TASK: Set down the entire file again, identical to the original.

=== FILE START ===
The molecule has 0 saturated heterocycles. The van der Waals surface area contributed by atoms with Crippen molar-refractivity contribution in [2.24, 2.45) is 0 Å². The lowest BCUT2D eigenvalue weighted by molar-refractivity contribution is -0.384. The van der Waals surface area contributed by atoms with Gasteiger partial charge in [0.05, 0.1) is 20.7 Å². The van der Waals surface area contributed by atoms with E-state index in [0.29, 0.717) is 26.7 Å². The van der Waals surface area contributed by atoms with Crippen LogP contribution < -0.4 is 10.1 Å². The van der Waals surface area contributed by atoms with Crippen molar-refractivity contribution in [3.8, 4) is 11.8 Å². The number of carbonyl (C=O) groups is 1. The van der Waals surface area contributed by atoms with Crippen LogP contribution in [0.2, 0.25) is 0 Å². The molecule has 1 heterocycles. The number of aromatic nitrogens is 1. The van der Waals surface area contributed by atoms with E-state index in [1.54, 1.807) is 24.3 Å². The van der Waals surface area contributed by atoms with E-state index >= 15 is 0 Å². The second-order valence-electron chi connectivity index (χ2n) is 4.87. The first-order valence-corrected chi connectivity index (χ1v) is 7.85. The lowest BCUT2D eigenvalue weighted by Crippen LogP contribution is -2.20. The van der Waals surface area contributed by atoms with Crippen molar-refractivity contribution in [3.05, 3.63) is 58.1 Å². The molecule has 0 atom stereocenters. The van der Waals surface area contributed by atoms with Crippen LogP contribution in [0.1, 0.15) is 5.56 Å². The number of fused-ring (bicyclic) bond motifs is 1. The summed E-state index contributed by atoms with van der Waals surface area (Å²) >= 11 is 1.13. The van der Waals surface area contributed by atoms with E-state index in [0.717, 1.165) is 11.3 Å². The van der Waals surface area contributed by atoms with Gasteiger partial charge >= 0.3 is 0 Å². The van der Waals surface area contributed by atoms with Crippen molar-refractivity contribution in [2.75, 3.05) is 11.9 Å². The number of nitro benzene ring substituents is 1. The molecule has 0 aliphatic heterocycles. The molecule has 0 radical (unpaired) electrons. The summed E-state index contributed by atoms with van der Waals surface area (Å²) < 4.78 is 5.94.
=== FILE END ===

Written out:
The molecule has 0 saturated heterocycles. The van der Waals surface area contributed by atoms with Crippen molar-refractivity contribution in [2.24, 2.45) is 0 Å². The lowest BCUT2D eigenvalue weighted by molar-refractivity contribution is -0.384. The van der Waals surface area contributed by atoms with Gasteiger partial charge in [0.05, 0.1) is 20.7 Å². The van der Waals surface area contributed by atoms with E-state index in [0.29, 0.717) is 26.7 Å². The van der Waals surface area contributed by atoms with Crippen LogP contribution < -0.4 is 10.1 Å². The van der Waals surface area contributed by atoms with Crippen molar-refractivity contribution in [3.8, 4) is 11.8 Å². The number of carbonyl (C=O) groups is 1. The van der Waals surface area contributed by atoms with Crippen LogP contribution in [0.2, 0.25) is 0 Å². The molecule has 1 heterocycles. The number of aromatic nitrogens is 1. The van der Waals surface area contributed by atoms with E-state index in [1.54, 1.807) is 24.3 Å². The van der Waals surface area contributed by atoms with E-state index >= 15 is 0 Å². The second-order valence-electron chi connectivity index (χ2n) is 4.87. The first-order valence-corrected chi connectivity index (χ1v) is 7.85. The lowest BCUT2D eigenvalue weighted by Crippen LogP contribution is -2.20. The van der Waals surface area contributed by atoms with Crippen molar-refractivity contribution in [3.05, 3.63) is 58.1 Å². The molecule has 0 atom stereocenters. The van der Waals surface area contributed by atoms with Crippen LogP contribution in [0.1, 0.15) is 5.56 Å². The number of fused-ring (bicyclic) bond motifs is 1. The summed E-state index contributed by atoms with van der Waals surface area (Å²) >= 11 is 1.13. The van der Waals surface area contributed by atoms with E-state index in [0.717, 1.165) is 11.3 Å². The van der Waals surface area contributed by atoms with Gasteiger partial charge >= 0.3 is 0 Å². The van der Waals surface area contributed by atoms with Crippen molar-refractivity contribution in [2.75, 3.05) is 11.9 Å². The number of nitro benzene ring substituents is 1. The molecule has 0 aliphatic heterocycles. The molecule has 0 radical (unpaired) electrons. The summed E-state index contributed by atoms with van der Waals surface area (Å²) < 4.78 is 5.94.